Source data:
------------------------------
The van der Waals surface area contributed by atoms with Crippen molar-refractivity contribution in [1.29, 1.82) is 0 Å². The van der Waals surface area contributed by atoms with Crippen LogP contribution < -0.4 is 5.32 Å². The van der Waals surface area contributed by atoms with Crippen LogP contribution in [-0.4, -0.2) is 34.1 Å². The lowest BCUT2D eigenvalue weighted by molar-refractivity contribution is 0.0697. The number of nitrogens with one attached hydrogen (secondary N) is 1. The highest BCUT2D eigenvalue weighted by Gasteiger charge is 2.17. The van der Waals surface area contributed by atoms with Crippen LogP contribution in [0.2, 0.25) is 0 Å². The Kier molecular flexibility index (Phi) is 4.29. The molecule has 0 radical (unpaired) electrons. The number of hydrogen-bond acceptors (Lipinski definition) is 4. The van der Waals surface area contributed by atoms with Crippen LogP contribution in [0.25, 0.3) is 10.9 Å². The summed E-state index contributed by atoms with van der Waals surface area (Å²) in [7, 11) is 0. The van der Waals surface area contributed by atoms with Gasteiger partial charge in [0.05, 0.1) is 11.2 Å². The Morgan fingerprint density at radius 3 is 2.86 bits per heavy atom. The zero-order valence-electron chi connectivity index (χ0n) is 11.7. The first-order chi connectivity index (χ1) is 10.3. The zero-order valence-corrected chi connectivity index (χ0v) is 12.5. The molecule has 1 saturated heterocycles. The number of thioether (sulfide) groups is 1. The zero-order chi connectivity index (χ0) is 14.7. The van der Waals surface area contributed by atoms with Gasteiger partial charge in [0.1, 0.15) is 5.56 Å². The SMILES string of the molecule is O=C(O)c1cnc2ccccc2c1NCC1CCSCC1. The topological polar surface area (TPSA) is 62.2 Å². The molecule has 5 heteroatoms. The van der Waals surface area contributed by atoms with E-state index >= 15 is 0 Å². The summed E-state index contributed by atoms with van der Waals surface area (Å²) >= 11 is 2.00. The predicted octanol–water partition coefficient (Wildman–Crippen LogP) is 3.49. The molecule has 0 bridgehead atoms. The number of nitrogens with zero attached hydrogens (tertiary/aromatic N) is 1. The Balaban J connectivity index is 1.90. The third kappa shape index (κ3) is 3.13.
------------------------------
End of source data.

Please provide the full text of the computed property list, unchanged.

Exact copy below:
The van der Waals surface area contributed by atoms with Crippen molar-refractivity contribution in [1.29, 1.82) is 0 Å². The van der Waals surface area contributed by atoms with Crippen LogP contribution < -0.4 is 5.32 Å². The van der Waals surface area contributed by atoms with Crippen LogP contribution in [-0.4, -0.2) is 34.1 Å². The lowest BCUT2D eigenvalue weighted by molar-refractivity contribution is 0.0697. The number of nitrogens with one attached hydrogen (secondary N) is 1. The highest BCUT2D eigenvalue weighted by Gasteiger charge is 2.17. The van der Waals surface area contributed by atoms with Crippen LogP contribution in [0.2, 0.25) is 0 Å². The Kier molecular flexibility index (Phi) is 4.29. The molecule has 0 radical (unpaired) electrons. The number of hydrogen-bond acceptors (Lipinski definition) is 4. The van der Waals surface area contributed by atoms with Crippen LogP contribution in [0.25, 0.3) is 10.9 Å². The summed E-state index contributed by atoms with van der Waals surface area (Å²) in [7, 11) is 0. The van der Waals surface area contributed by atoms with Gasteiger partial charge in [0.05, 0.1) is 11.2 Å². The Morgan fingerprint density at radius 3 is 2.86 bits per heavy atom. The zero-order valence-electron chi connectivity index (χ0n) is 11.7. The first-order chi connectivity index (χ1) is 10.3. The zero-order valence-corrected chi connectivity index (χ0v) is 12.5. The molecule has 1 saturated heterocycles. The number of thioether (sulfide) groups is 1. The zero-order chi connectivity index (χ0) is 14.7. The van der Waals surface area contributed by atoms with Gasteiger partial charge in [0.1, 0.15) is 5.56 Å². The SMILES string of the molecule is O=C(O)c1cnc2ccccc2c1NCC1CCSCC1. The topological polar surface area (TPSA) is 62.2 Å². The molecule has 5 heteroatoms. The van der Waals surface area contributed by atoms with E-state index >= 15 is 0 Å². The summed E-state index contributed by atoms with van der Waals surface area (Å²) >= 11 is 2.00. The predicted octanol–water partition coefficient (Wildman–Crippen LogP) is 3.49. The molecule has 0 bridgehead atoms. The number of nitrogens with zero attached hydrogens (tertiary/aromatic N) is 1. The Balaban J connectivity index is 1.90. The third kappa shape index (κ3) is 3.13.